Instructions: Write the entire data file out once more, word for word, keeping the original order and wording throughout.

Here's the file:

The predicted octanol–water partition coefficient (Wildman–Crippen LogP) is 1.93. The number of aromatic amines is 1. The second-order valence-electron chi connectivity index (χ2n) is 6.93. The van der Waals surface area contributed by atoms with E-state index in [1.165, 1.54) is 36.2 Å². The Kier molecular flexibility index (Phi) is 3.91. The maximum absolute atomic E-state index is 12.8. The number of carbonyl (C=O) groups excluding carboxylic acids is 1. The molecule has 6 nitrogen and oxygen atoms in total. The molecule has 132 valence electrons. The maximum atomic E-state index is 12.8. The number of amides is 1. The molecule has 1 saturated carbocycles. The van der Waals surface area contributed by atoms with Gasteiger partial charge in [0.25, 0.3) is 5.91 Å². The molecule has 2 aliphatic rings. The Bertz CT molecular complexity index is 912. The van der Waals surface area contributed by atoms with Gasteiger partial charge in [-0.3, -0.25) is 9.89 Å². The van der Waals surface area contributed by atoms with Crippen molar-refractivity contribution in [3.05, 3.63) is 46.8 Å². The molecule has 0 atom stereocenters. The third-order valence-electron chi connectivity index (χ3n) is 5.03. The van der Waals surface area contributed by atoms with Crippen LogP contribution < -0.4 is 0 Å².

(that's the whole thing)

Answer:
The predicted octanol–water partition coefficient (Wildman–Crippen LogP) is 1.93. The number of aromatic amines is 1. The second-order valence-electron chi connectivity index (χ2n) is 6.93. The van der Waals surface area contributed by atoms with E-state index in [1.165, 1.54) is 36.2 Å². The Kier molecular flexibility index (Phi) is 3.91. The maximum absolute atomic E-state index is 12.8. The number of carbonyl (C=O) groups excluding carboxylic acids is 1. The molecule has 6 nitrogen and oxygen atoms in total. The molecule has 132 valence electrons. The maximum atomic E-state index is 12.8. The number of amides is 1. The molecule has 1 saturated carbocycles. The van der Waals surface area contributed by atoms with Gasteiger partial charge in [0.25, 0.3) is 5.91 Å². The molecule has 2 aliphatic rings. The Bertz CT molecular complexity index is 912. The van der Waals surface area contributed by atoms with Gasteiger partial charge in [-0.3, -0.25) is 9.89 Å². The van der Waals surface area contributed by atoms with Crippen molar-refractivity contribution in [3.05, 3.63) is 46.8 Å². The molecule has 0 atom stereocenters. The third-order valence-electron chi connectivity index (χ3n) is 5.03. The van der Waals surface area contributed by atoms with Crippen LogP contribution < -0.4 is 0 Å².